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[Microbiology] Re: Experiment with bacteria and magnets

Deirdre Sholto Douglas via microbio%40net.bio.net (by finch.enteract from sbcglobal.net)
Fri Feb 11 20:55:30 EST 2011


Bob wrote:
> On Wed, 9 Feb 2011 22:14:55 -0800, Lina Dances <lsc.dancing from gmail.com>
> wrote:
> 
>> Hi
>> I am in grade 10 and would like to do a science fair experiment using agar
>> dishes and a simple culture from staph epidermidis and have strong magnets
>> (north and south) in each side of the petri dish, to see if the bacteria
>> chooses to align with the magnets.
>> I am unsure if this will show any changes at all, please tell me if this is
>> not a good idea, and if there are other ideas to see effects of the magnetic
>> fields in cellular life.
>> Thank you!!!
>> Lina

> There are some very interesting bacteria that are known to respond to
> magnetic field. Google on 
> magnetic bacteria
> and look around. There is a Wikipedia article, perhaps to start. But
> explore.

The magnetotactics can be difficult to culture...and may be hard
for a 10 grade student to source.  (To say nothing of expensive...
last time I purchased from the ATCC the Matsunaga Magnetospi-
rillum strain was over $200/specimen.)

> I suspect you can isolate some -- if you have access to some good mud.
> Then you could compare with "ordinary" bacteria.

They're not easily isolated out of soil though, given that they
lurk at the oxic-anoxic transition zone...which, depending on the
soil, can be fairly far down (depending on the depth of the humic
layer). The odds would be better in a water column, but again,
such may be beyond the financial and instrumental reach of a
high school student.  (And there's always the risk, when "culturing
wild" of also ending up with bugs that are less than user-friendly
from a biosafety standpoint.)

Lina doesn't give a location, but if she's in the Northern Hemi-
sphere...particularly if she's in the American middle-west, field
collection might be problematic right now given temperatures
and/or snow and ice cover over much of the terrain.

> Note that these are bacteria that orient in the magnetic field of the
> earth; you don't even need an added magnet. So this is a little
> different than your orig idea. Also note that these bacteria take a
> little care to grow. They don't like much air -- which is relevant to
> their magnetism. 

Roughly 2%, so you'll need sealed serum vials with an Eh indicator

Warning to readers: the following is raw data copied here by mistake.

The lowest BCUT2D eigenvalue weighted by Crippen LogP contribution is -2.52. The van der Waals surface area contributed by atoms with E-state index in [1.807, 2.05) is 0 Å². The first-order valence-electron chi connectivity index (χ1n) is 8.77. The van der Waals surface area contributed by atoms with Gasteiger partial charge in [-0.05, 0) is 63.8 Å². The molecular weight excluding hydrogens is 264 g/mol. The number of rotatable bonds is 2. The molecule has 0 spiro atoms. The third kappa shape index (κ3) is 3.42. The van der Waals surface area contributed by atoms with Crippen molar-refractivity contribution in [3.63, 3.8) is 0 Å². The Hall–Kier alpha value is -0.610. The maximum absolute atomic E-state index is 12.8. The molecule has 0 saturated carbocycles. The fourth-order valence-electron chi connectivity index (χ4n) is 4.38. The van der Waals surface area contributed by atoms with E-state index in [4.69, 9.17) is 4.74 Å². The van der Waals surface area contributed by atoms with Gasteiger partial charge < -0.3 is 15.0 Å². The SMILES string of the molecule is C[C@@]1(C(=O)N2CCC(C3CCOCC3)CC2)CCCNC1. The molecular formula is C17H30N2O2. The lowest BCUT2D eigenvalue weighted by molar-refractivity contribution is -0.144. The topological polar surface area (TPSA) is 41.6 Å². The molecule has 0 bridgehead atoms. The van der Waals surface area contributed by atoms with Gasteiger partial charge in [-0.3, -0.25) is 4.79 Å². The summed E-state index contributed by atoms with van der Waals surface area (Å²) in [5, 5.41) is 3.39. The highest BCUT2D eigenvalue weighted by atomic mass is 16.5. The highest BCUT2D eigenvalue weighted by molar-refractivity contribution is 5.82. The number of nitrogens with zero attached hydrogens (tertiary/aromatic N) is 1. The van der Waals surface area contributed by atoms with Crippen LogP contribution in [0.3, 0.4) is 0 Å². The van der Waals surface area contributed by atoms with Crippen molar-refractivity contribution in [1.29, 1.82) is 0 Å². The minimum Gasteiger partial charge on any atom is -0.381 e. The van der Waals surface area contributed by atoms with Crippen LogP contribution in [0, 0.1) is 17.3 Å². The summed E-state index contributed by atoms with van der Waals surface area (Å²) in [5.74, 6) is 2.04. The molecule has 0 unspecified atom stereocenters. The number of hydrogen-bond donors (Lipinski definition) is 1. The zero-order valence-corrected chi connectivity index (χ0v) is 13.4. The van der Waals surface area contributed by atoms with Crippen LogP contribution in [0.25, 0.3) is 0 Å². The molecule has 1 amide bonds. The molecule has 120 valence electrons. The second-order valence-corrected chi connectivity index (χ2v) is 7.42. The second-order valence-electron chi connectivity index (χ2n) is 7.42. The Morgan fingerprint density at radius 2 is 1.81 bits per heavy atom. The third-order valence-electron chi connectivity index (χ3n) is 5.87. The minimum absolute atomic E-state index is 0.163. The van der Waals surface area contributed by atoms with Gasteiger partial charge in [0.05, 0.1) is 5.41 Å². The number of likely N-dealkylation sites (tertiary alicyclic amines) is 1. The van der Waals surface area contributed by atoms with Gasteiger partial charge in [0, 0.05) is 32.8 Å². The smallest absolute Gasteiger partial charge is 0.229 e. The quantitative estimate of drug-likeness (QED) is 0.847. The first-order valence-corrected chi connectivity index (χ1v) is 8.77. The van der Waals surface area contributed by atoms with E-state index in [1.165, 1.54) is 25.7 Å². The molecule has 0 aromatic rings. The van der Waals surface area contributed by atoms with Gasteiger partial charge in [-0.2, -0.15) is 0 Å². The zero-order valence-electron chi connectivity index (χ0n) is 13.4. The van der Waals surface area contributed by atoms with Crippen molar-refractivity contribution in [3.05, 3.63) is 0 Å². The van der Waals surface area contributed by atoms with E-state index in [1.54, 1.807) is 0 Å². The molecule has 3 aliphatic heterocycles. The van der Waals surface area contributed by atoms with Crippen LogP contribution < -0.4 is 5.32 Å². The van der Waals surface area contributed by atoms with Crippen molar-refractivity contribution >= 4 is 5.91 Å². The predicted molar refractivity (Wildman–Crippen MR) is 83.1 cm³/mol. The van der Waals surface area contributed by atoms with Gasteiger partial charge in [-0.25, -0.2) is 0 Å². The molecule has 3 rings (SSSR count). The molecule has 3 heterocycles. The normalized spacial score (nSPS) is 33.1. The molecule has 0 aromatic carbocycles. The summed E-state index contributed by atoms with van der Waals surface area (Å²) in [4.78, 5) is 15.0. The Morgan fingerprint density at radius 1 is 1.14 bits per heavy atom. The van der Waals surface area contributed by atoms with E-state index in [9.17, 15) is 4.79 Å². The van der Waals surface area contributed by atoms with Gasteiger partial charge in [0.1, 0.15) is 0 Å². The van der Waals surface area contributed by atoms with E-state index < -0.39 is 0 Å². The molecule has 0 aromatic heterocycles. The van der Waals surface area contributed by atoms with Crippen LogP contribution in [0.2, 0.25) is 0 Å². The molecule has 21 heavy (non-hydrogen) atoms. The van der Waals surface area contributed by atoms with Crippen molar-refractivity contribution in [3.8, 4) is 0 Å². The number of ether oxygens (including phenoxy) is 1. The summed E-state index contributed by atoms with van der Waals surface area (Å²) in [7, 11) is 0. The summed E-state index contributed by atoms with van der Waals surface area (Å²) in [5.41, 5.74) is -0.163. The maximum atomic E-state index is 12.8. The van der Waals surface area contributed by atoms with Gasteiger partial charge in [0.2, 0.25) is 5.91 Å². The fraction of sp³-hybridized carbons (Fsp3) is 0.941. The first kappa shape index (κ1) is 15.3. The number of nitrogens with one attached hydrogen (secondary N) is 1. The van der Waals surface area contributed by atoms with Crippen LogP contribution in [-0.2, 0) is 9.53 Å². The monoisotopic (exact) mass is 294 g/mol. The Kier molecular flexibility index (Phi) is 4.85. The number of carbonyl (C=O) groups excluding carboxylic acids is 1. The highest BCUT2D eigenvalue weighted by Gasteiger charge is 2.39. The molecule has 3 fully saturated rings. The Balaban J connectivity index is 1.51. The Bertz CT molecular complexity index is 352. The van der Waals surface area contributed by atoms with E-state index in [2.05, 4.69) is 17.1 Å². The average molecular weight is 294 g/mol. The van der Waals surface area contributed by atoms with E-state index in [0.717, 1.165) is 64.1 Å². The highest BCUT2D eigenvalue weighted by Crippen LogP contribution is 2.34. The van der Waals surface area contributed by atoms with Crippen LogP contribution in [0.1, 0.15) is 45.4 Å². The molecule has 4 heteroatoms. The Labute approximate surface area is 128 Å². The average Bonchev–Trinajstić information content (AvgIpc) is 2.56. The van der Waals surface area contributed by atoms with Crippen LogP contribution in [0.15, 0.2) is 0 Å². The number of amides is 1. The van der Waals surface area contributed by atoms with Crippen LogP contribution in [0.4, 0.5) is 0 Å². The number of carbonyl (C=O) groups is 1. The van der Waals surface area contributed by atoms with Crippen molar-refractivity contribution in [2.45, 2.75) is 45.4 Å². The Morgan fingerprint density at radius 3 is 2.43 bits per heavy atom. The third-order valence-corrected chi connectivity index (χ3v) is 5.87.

like Resasurin in your media so you can determine approximate O2
concentration.  Given that sealed vials require syringes, my sense
is that these particular bugs might be outwith the safety levels al-
lowed by most high schools.

With all due respect, I'd be inclined to use S. epi as originally sug-
gested...it's considerably more robust than the magnetotactics for
a beginner and there's been research which seems to indicate in-
creased levels of ferric chloride have an effect on the expression
of Fe-linked genes...as well as differences between planktonic and
sessile cultures.  Whether or not there's any visually discernible
effect in a magnetic field, I'd not like to conjecture, but it might be
interesting to run multiple cultures with varying amounts of FeCl3
in the media and see if there's anything to distinguish between
them.  It also might be worth trying to balance a petri dish directly
upon a magnet (centrally located) and seeing if there's a preferen-
tial selection _away_ from the edges.

Speaking for myself, I think you've come up with a very good...
testable...idea, Lina...especially if this is your first independent foray
into microbial behaviour. It's a single culture, controlled environment
which can easily done with limited materials.  One thing I would
suggest is that the bugs be cultured as pour, rather than streak
plates, so that the initial inoculation is more homogeneous.  Don't
forget to add some control plates (inoculated the same way but
grown without a magnetic field) so you have something to com-
pare them to.

Oops...and one thing more...even if there's no obvious growth
near (or away) from the magnets, you still have a result and you
can discuss the _absence_ of preferential growth (and why that
may be) rather than the presence of it.  It's all a matter of per-
spective...:-)

Have fun...and if you think of it and have time, would you return
to post what happens?  I'd be interested to see what results you
get.

Deirdre


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